Crowding in juvenile custody facilities affects a substantial proportion of juveniles in custody
Many more juveniles were held in crowded secure public facilities in 1995 than in 1991
Crowding in juvenile facilities has increased as the juvenile custody population has grown. Since the vast majority of juveniles in custody are held in secure public facilities, such as detention centers and training schools, even small increases in crowding in these facilities affect a large number of juveniles.
In 1995 half of all public detention centers were operating above their design capacity. These crowded detention centers held nearly three-quarters of public detention center residents. In comparison, one-third of detention centers were crowded in 1991 and they held about half of detention center residents that year. The increased number of over-capacity public detention facilities affected an additional 7,400 residents -- a rise of nearly 75%.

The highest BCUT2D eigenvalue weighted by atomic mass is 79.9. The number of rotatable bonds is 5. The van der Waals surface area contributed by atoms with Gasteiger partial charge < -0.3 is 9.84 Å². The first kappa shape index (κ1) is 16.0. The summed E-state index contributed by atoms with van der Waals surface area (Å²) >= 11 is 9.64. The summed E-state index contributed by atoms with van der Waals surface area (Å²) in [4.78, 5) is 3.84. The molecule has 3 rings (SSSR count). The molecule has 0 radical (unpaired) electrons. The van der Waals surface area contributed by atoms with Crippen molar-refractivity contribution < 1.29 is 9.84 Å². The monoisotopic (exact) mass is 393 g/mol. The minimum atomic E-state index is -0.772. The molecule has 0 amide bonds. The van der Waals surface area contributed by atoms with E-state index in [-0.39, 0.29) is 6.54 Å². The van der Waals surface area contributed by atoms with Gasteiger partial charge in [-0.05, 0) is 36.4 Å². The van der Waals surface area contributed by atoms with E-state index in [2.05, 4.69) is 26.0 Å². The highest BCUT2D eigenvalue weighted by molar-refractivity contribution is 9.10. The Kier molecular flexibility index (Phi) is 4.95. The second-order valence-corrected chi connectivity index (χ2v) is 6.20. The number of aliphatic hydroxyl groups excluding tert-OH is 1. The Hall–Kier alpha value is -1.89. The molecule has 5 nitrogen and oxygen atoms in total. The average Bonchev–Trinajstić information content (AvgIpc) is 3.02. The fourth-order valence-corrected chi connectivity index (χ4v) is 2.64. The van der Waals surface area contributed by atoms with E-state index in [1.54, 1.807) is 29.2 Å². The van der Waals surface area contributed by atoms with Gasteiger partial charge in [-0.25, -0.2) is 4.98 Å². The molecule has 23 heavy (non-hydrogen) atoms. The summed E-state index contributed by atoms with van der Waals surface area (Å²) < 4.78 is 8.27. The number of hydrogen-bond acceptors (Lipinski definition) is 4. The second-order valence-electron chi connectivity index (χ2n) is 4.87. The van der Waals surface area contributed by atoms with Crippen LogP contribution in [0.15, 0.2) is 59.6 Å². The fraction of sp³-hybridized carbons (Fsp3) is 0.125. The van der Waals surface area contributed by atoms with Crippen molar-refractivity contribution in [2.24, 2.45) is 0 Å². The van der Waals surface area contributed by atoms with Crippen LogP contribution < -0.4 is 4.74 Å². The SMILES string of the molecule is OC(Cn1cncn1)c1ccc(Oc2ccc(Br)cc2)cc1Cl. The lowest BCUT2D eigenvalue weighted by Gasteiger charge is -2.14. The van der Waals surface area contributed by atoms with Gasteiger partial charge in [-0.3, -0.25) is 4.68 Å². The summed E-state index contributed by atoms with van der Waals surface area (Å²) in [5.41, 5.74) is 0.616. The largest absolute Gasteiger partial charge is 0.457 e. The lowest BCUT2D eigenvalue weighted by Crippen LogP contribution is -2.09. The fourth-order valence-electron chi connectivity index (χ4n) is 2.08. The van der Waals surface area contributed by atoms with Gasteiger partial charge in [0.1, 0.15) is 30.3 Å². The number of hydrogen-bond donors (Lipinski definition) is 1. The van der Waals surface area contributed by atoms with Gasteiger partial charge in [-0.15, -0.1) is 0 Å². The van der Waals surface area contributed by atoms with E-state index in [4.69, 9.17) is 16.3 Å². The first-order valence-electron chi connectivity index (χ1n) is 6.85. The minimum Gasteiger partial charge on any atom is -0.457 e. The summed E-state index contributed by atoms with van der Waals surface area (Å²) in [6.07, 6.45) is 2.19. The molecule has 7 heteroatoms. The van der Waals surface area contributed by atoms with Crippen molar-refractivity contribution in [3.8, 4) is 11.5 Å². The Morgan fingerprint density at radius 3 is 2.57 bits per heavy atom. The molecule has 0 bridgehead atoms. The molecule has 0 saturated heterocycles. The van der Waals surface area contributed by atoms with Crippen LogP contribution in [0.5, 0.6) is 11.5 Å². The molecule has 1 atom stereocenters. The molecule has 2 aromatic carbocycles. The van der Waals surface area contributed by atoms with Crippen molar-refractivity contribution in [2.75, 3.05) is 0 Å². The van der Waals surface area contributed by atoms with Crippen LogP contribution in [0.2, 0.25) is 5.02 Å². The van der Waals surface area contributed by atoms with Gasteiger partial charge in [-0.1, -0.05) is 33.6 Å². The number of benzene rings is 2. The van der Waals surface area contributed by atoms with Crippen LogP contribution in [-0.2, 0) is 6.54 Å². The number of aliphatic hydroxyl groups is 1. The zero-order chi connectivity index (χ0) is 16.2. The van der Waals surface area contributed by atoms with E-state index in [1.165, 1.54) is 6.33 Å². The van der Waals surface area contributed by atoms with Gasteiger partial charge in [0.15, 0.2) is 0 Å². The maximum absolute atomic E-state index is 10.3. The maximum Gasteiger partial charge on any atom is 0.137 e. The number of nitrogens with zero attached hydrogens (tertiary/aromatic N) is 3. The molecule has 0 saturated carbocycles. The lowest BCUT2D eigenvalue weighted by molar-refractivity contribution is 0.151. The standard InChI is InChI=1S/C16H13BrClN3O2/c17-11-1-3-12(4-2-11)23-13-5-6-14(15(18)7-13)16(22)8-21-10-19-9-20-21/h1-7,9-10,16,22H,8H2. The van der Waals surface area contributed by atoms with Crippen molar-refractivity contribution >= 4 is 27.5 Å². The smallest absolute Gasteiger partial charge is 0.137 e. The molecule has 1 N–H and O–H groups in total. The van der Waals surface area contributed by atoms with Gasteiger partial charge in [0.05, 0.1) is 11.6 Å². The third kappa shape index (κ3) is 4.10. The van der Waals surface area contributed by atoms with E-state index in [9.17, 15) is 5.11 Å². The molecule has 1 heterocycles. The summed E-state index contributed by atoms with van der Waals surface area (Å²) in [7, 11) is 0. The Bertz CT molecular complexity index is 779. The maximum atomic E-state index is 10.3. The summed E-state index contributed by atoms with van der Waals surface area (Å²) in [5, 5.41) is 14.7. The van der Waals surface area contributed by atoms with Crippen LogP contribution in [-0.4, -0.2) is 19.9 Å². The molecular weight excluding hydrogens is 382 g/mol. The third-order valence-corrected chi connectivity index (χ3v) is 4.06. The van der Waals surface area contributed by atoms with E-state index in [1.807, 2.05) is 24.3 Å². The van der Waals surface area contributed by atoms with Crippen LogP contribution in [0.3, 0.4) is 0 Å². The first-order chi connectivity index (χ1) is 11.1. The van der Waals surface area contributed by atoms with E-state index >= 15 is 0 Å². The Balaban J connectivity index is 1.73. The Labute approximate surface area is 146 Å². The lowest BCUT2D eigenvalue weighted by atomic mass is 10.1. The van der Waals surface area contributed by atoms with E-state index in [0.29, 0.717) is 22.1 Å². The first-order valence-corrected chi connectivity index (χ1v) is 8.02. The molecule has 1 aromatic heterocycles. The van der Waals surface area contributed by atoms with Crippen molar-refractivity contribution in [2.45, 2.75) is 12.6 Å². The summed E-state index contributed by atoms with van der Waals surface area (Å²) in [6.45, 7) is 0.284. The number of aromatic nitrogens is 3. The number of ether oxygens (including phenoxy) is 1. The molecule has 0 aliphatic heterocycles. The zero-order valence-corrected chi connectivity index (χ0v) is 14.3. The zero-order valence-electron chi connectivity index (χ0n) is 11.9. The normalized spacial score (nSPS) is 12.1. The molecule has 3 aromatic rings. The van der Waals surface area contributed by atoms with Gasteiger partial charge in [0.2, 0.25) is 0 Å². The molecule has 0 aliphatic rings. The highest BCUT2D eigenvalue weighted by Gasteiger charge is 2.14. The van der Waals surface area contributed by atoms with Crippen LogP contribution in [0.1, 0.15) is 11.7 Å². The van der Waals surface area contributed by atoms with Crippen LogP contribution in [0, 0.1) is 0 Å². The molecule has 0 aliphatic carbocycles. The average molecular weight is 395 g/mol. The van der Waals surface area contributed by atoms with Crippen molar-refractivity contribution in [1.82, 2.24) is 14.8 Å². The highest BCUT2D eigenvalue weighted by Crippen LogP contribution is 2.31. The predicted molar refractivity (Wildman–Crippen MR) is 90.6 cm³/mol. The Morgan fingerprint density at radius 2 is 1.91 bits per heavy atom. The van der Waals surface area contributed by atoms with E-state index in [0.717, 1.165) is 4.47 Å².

The situation was much the same in public institutional facilities for long-term placements (such as training schools). Although the proportion of such facilities that were operating above their design capacity stayed constant (about 45% in 1991 and 1995), the number of residents held in crowded facilities increased substantially. Over-capacity public long-term institutional facilities held more than 70% of public long-term institutional residents in 1995 compared with 62% in 1991. There were an additional 10,000 residents in over-capacity training schools and other public long-term institutional facilities in 1995 -- an increase of more than 55%.
Juvenile Offenders and Victims: 1997 Update on Violence